Classic British Kedgeree Recipe

Breakfast is often said to be the most important meal of the day, and Britain is famous for taking it really seriously. Most restaurants that serve breakfast have a wealth of options on their menu, ranging from a full English to eggs benedict, all the way to a simple granola or smoothie bowl. Nonetheless, there is one British breakfast dish that might surprise you.

Kedgeree, with its inclusion of ingredients such as rice, curry powder, and other spices, might seem like more of an Indian dish, but the main ingredient is smoked haddock, a fish that prefers colder waters than the warm seas surrounding the subcontinent. Kedgeree is one of many Scottish dishes dating back to the British colonial presence in India. It is a take on the Indian dish of khichdi, adapted to suit British culinary tastes of the time, and to factor in the availability of ingredients in 18th century Britain.

While it is not perhaps as common as other breakfast options, it is certainly a great option as a healthy, delicious, and filling start to the day. The haddock and eggs are an excellent source of protein, leaving you feeling more energized than the bacon or sausages in a traditional English breakfast would. It also includes an array of flavorful spices that will be sure to wake up your tastebuds, so why not give recipe developer Jennine Rye's British kedgeree recipe a try this weekend?

Gather the ingredients for this classic British kedgeree recipe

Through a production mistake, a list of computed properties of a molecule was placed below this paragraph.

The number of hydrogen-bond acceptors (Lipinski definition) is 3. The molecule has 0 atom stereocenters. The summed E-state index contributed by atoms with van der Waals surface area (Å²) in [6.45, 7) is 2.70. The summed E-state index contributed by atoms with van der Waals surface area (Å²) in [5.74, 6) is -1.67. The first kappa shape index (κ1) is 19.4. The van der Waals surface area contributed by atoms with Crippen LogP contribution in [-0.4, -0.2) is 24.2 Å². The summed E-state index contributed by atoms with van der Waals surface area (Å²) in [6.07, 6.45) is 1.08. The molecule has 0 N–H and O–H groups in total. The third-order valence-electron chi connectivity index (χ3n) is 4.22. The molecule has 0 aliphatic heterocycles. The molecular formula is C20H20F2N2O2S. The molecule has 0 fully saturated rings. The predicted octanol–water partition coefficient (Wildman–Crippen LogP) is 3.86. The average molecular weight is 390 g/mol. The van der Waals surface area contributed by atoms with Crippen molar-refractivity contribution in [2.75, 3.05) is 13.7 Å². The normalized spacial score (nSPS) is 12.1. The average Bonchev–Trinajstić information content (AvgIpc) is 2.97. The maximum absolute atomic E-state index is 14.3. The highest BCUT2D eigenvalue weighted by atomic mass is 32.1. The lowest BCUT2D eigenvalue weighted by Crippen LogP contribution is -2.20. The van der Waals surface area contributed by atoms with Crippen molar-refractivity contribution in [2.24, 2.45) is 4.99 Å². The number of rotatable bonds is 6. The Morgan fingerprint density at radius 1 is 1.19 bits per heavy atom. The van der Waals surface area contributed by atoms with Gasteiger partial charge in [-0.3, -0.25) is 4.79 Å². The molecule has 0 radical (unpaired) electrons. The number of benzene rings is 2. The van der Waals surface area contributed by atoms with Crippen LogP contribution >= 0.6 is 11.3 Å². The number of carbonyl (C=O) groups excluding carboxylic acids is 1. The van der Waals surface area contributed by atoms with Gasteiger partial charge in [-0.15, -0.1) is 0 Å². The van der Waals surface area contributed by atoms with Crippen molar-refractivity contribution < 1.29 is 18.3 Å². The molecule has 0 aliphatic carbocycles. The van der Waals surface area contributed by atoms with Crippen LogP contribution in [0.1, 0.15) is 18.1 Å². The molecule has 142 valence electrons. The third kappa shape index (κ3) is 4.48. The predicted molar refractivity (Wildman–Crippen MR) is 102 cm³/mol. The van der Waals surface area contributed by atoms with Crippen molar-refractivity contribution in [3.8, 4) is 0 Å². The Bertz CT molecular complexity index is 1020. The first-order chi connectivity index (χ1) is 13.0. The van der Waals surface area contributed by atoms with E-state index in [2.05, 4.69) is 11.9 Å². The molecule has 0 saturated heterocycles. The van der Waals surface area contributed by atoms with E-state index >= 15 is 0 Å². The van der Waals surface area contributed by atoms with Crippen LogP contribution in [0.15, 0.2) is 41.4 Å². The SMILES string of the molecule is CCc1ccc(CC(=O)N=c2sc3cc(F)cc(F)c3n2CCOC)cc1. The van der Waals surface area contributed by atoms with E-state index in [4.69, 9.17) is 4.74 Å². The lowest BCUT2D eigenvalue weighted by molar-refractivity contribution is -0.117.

To make this classic British kedgeree recipe, first you will need to get your hands on some smoked haddock. If you can't source haddock, any smoked flaky white fish will work just as well. You'll also need basmati rice, some vegetable stock, a couple of large eggs, whole milk, and ghee. From the fresh produce aisle, grab an onion, a tomato (although canned chopped tomato is also a workable option), a garlic clove, fresh ginger, and cilantro. And for the spices that give this breakfast dish a real kick of flavor, you'll need curry powder, mustard seeds, and ground coriander.

Boil the eggs

You'll want to start this recipe by boiling the eggs. After all, is it really a breakfast or a brunch dish without this ingredient? There are a number of different techniques for boiling eggs. Some add them to cold water and bring everything to a boil together. Some say to add room-temperature eggs to already boiling water, although you'll need to add them in slowly to prevent the temperature shock from cracking the shell. Rye opts for the latter method, using a spoon to gently lower room-temperature eggs into hot water. Once they are boiled, cool them for a few minutes in cold water before peeling off the shells. If you happen to hate peeling egg shells, you aren't alone and could always consider adding some baking soda to the water to raise the pH and make the process of peeling easier.